Bill de Blasio Will Push for Tax on Wealthy to Fix Subway – New York Times

Mr. de Blasio and Mr. Cuomo, who are Democrats and have long had a strained relationship, have engaged in an acrimonious public skirmish over financing for public transit. Mr. Cuomo controls the transportation authority, but he has called on Mr. de Blasio to help fix the system. Both leaders have been pressured to address the crisis, with worsening subway service hurting Mr. Cuomo’s approval rating among voters and Mr. de Blasio being targeted by a harsh television ad campaign by the subway workers union.

The tax changes would require approval from state lawmakers in Albany — a difficult task, with Republicans in control of the Senate, though the urgency of the subway’s decline has raised the stakes and captured the attention of both parties.

On Sunday, the authority’s chairman, Joseph J. Lhota, responded to the mayor’s proposal by saying that the agency needed emergency financing immediately.

“There’s no question we need a long-term funding stream, but emergency train repairs can’t wait on what the State Legislature may or may not do next year,” Mr. Lhota said in a statement.

Mr. Lhota, who ran unsuccessfully against Mr. de Blasio for mayor in 2013, also took a jab at Mr. de Blasio, saying he was glad the mayor had “reversed himself” after arguing that the authority did not need additional money. Mr. Lhota recently proposed a roughly $800 million plan for immediate subway repairs and called on Mr. Cuomo and Mr. de Blasio to split the costs evenly.

Delays have skyrocketed on the century-old subway system, and several recent accidents have raised safety concerns. At the same time, the authority has been raising fares every two years, with the latest increase taking effect in March when the cost of a monthly MetroCard rose by $4.50 to $121.

The mayor’s proposal builds on an effort by State Senator Michael Gianaris, Democrat of Queens, to tax the wealthy to support the subway, and a campaign by transit advocates to establish reduced fares for poor residents.

The transit system in Seattle began offering reduced fares for low income riders in 2015 and has signed up more than 40,000 people. San Francisco has a similar program, and other cities like Boston and Minneapolis have considered the idea.

Mr. Cuomo echoed Mr. Lhota, saying that waiting to approve a new revenue stream when the next legislative session began in January would take too long.

“The city should partner with us and match the state funding now so we can begin Chairman Lhota’s overhaul plan immediately and move forward,” Mr. Cuomo said in a statement. “We cannot ask New Yorkers to wait one year to start repairs.”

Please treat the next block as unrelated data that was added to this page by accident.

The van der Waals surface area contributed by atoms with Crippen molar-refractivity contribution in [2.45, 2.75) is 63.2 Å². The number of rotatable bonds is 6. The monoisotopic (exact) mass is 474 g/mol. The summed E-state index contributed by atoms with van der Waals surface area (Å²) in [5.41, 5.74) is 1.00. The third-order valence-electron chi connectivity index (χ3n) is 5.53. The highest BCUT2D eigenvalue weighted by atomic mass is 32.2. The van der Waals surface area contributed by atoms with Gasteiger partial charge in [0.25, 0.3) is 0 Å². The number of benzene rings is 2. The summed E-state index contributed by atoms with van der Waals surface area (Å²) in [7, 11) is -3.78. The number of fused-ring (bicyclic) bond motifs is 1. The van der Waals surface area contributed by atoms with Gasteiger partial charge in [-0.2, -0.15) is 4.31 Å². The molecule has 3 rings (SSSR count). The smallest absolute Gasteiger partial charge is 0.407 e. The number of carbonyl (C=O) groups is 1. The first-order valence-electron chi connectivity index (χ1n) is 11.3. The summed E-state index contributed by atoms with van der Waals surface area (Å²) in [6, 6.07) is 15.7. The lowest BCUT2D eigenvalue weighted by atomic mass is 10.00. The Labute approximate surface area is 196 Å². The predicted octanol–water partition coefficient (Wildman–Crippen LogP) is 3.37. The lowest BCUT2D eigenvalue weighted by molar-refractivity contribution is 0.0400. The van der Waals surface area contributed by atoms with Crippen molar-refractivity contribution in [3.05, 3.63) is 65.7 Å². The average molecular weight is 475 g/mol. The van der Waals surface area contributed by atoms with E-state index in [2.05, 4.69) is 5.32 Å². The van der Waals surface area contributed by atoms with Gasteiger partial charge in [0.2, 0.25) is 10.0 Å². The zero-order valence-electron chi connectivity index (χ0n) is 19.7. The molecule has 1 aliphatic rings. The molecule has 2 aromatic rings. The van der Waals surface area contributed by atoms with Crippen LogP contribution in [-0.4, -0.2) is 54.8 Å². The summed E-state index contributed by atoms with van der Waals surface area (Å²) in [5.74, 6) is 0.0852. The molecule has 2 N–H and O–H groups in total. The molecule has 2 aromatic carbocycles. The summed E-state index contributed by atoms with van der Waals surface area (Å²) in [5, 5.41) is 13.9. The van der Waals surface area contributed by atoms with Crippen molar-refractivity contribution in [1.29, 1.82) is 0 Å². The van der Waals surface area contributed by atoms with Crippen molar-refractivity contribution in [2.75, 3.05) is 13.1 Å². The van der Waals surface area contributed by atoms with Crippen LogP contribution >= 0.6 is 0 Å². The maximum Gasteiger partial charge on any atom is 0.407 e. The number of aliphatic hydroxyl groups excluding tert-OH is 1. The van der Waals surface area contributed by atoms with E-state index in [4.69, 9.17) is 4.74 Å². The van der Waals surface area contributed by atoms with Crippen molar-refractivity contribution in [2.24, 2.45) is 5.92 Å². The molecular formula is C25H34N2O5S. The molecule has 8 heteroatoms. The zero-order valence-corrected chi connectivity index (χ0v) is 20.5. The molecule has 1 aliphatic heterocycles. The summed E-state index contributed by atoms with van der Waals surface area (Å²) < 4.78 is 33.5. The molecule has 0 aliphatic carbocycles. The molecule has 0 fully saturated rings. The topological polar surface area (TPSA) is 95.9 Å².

Mr. Gianaris also said state lawmakers should not wait until the next session to take up the mayor’s proposal,

“I would argue that the M.T.A. is in a full-blown crisis and that would justify our return to Albany to enact this measure in an emergency session,” Mr. Gianaris said.

A spokesman for Senate Republicans did not respond to a request for comment on Sunday.

Getting a tax approved by the Legislature, however, is another matter. A decade ago, Mayor Michael R. Bloomberg proposed an $8 congestion fee for drivers in parts of Manhattan during peak hours on weekdays. The fee never received enough support to be voted on by the State Senate.

The proposed new tax would raise about $700 million to $800 million a year, with more than $500 million going toward capital costs for subways and buses and about $250 million for the half-price MetroCard program, city officials said. It would increase the city’s highest income tax rate by about 0.5 percent, to 4.4 percent from about 3.9 percent, for married couples with incomes above $1 million and individuals who make more than $500,000.

City officials estimate that the tax would be paid by about 32,000 New York City tax filers, or less than 1 percent of those who file their taxes in the city. New Yorkers already contribute to the authority through various taxes and fees, and the city has committed $2.5 billion for the agency’s current capital improvement plan.

Mr. de Blasio’s plan comes with several demands, including that Mr. Cuomo keep his promise for the state to pay $8 billion toward the authority’s current capital plan and an additional $1 billion Mr. Cuomo committed for the subway in June. The new funding would also be separate from the authority’s short-term subway rescue plan, which city officials said should be paid for by returning money to the authority that the state had previously diverted.

The mayor’s embrace of half-price MetroCards for poor New Yorkers comes after months of lobbying from transit advocates and could be a popular proposal as Mr. de Blasio runs for re-election in November. About 800,000 people in New York City who are at or below the federal poverty level could qualify for half-price MetroCards, city officials said.

John Raskin, the executive director of the Riders Alliance, an advocacy group that has called for reduced fares, applauded the mayor’s push for new revenue and his support for half-price MetroCards.

“We need to get the subway system working again so that New Yorkers can get to work,” Mr. Raskin said, “but we also need to make the system accessible for the poorest New Yorkers so they can find jobs, education and economic opportunities in the first place.”

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Bill de Blasio Will Push for Tax on Wealthy to Fix Subway – New York Times